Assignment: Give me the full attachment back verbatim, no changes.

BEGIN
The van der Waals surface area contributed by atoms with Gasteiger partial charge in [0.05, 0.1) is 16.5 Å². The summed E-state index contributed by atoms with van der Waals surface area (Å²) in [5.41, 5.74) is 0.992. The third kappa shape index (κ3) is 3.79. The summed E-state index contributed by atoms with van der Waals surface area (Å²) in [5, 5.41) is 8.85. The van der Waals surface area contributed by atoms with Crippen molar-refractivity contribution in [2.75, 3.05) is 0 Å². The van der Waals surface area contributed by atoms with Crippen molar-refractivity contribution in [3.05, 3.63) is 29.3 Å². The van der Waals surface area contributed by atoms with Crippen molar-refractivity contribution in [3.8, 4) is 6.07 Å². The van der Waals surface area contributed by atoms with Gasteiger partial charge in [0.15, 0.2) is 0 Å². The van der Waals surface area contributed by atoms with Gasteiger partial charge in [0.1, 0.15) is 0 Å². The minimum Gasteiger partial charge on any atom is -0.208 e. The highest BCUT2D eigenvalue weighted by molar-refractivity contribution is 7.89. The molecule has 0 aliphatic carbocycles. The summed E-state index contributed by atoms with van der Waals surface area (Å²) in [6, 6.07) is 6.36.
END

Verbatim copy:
The van der Waals surface area contributed by atoms with Gasteiger partial charge in [0.05, 0.1) is 16.5 Å². The summed E-state index contributed by atoms with van der Waals surface area (Å²) in [5.41, 5.74) is 0.992. The third kappa shape index (κ3) is 3.79. The summed E-state index contributed by atoms with van der Waals surface area (Å²) in [5, 5.41) is 8.85. The van der Waals surface area contributed by atoms with Crippen molar-refractivity contribution in [2.75, 3.05) is 0 Å². The van der Waals surface area contributed by atoms with Crippen molar-refractivity contribution in [3.05, 3.63) is 29.3 Å². The van der Waals surface area contributed by atoms with Crippen molar-refractivity contribution in [3.8, 4) is 6.07 Å². The van der Waals surface area contributed by atoms with Gasteiger partial charge in [0.15, 0.2) is 0 Å². The van der Waals surface area contributed by atoms with Gasteiger partial charge in [0.1, 0.15) is 0 Å². The minimum Gasteiger partial charge on any atom is -0.208 e. The highest BCUT2D eigenvalue weighted by molar-refractivity contribution is 7.89. The molecule has 0 aliphatic carbocycles. The summed E-state index contributed by atoms with van der Waals surface area (Å²) in [6, 6.07) is 6.36.